Building Your Business Case for Greater SEO Investment

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Search engine optimization continues to be shrouded in mystery, particularly for small and midsize businesses that have not invested in it historically.

Enterprises that don’t have much in the way of organic (non-paid) search engine traffic have an uphill battle and should be focusing their efforts on content production and community building (see page 37 for one idea). But those blessed by the search engines with even modest levels of unpaid (i.e. natural or organic) traffic can get even more traffic and further separate themselves from the competition by increasing their investment in traditional search engine optimization efforts.

However, that’s not always an easy sell to those in charge.

One of the misconceptions about search engine optimization is that it’s free. That is a problem that frequently influences the people within an organization who control budgets, leading them simply to not invest and set aside an appropriate budget. In reality, however, nothing could be further from the truth. The reason is that SEO is not one single activity but a culmination of processes, skills and techniques — and people — that must work in perfect harmony in order for an SEO campaign to be effective. When more individuals and more resources are involved, as any business owner can tell you, the more something will cost. Such is the issue with SEO today.

The problem stems, at least in part, from the metrics that search engine optimization professionals have used in the past to indicate success or failure. Page-specific rank positions on search results pages were once the standard means by which you could show the value proposition of SEO, but over time the industry has learned that first-place rankings — particularly on obscure search terms — don’t always equate to conversions and revenue. The same issue applies for using traffic metrics alone (e.g. unique visits) as an indicator of SEO success, when a high volume of traffic does not necessarily always equate to a high volume of high-converting traffic.

But when those that hold the key to greater investment in SEO see that certain keyword ranks (and improvements to them) equate to some measurable indicator of business performance, revenue, for example, you are all but guaranteed that SEO will have more attention and investment paid to it — financial and otherwise. So, if you’re now in the process of making the business case for a greater investment in search engine optimization, consider taking a different data-driven approach and you’ll find your coffers filled to the brim to use at your own discretion.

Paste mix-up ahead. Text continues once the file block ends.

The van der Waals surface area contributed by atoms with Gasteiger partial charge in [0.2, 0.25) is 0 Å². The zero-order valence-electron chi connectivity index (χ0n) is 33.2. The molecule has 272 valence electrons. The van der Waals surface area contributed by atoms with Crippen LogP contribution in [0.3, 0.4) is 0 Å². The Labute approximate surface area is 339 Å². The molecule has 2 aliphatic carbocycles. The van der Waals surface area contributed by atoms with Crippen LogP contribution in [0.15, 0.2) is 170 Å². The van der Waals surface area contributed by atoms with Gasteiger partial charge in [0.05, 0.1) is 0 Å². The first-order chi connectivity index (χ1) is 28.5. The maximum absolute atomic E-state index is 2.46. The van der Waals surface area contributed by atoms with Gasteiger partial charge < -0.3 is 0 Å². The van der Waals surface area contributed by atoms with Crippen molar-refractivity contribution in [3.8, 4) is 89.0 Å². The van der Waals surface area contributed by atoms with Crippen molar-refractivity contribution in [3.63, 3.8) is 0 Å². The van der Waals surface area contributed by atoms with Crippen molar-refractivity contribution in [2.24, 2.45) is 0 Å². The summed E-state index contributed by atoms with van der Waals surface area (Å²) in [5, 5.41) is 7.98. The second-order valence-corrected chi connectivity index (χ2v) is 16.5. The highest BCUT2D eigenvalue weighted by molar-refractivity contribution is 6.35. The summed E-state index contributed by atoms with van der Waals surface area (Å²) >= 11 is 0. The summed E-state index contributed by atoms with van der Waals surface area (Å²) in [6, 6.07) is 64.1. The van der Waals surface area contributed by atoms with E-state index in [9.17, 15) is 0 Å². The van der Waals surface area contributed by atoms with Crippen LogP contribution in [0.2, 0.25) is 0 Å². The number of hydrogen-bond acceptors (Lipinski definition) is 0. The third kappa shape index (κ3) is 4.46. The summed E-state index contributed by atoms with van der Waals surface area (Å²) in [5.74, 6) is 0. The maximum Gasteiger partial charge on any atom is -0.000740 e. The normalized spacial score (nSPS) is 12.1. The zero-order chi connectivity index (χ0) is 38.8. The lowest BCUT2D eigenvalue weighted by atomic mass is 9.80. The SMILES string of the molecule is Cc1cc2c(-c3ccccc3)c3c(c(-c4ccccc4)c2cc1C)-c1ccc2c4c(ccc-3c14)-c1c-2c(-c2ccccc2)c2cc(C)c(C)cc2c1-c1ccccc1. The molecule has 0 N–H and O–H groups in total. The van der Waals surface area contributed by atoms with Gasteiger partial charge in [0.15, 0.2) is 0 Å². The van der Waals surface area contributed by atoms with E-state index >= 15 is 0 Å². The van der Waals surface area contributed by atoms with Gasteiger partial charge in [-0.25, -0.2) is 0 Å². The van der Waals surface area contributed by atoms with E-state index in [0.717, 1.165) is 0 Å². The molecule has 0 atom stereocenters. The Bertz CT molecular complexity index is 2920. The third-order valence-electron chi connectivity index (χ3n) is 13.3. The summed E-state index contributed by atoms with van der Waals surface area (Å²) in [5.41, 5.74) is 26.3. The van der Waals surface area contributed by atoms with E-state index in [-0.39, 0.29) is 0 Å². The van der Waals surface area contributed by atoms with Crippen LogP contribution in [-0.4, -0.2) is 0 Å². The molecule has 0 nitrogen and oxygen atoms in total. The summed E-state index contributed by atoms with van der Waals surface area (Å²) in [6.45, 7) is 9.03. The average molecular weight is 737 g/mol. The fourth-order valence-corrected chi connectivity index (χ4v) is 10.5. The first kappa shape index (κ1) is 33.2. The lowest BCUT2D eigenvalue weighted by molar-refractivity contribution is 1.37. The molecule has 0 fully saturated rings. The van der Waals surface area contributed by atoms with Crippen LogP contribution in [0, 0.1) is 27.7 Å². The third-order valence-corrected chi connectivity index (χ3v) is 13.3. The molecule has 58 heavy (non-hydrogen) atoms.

In order to properly make the case for a more significant SEO investment, you will first need to understand the marketing environment of the enterprise. Without understanding what constitutes a conversion (and further, how they should be prioritized), what the ideal or effective cost per sale for each product is, and yes, even further towards being able to track and analyze performance as related to conversions and revenue, you’re essentially flying blind. Move forward without this information at your own peril.

If there is one takeaway from this article, let it be this: The key to securing greater investment for the purpose of SEO is in knowing the value of every visitor that arrives from an organic search. What you are effectively doing is calculating the revenue, the actual dollar value, of search engine optimization efforts. If the paid search community has done anything well, it is in their ability to understand what a visitor is worth. They do this by participating in a market where the value is defined for them in the bid prices they pay.

Start there. If your enterprise is currently engaged in paid search advertising, simply use the cost per visitor values you already know as a baseline. For example, if you can show that on average a paid search visitor costs $0.50 and results in 100 conversions, but for the same number of conversions a visitor from an organic listing costs just $0.35, you’re building a very strong case.

Those controlling budgets want one thing — return. When you can apply monetary value to organic traffic as you can with paid search advertising spend, people will not only sit up and pay attention, they’ll smile when doing it and start writing checks for SEO.

Also Read: In-House SEO and Website Migration

There’s much to know about website migration from an SEO perspective, including merging domains, changing URLs, the myriad CMS requirements and lots more. WM interviewed Jessica Bowman, CEO of SEO in House, on this topic in advance of her recent SES New York Conference presentation. 

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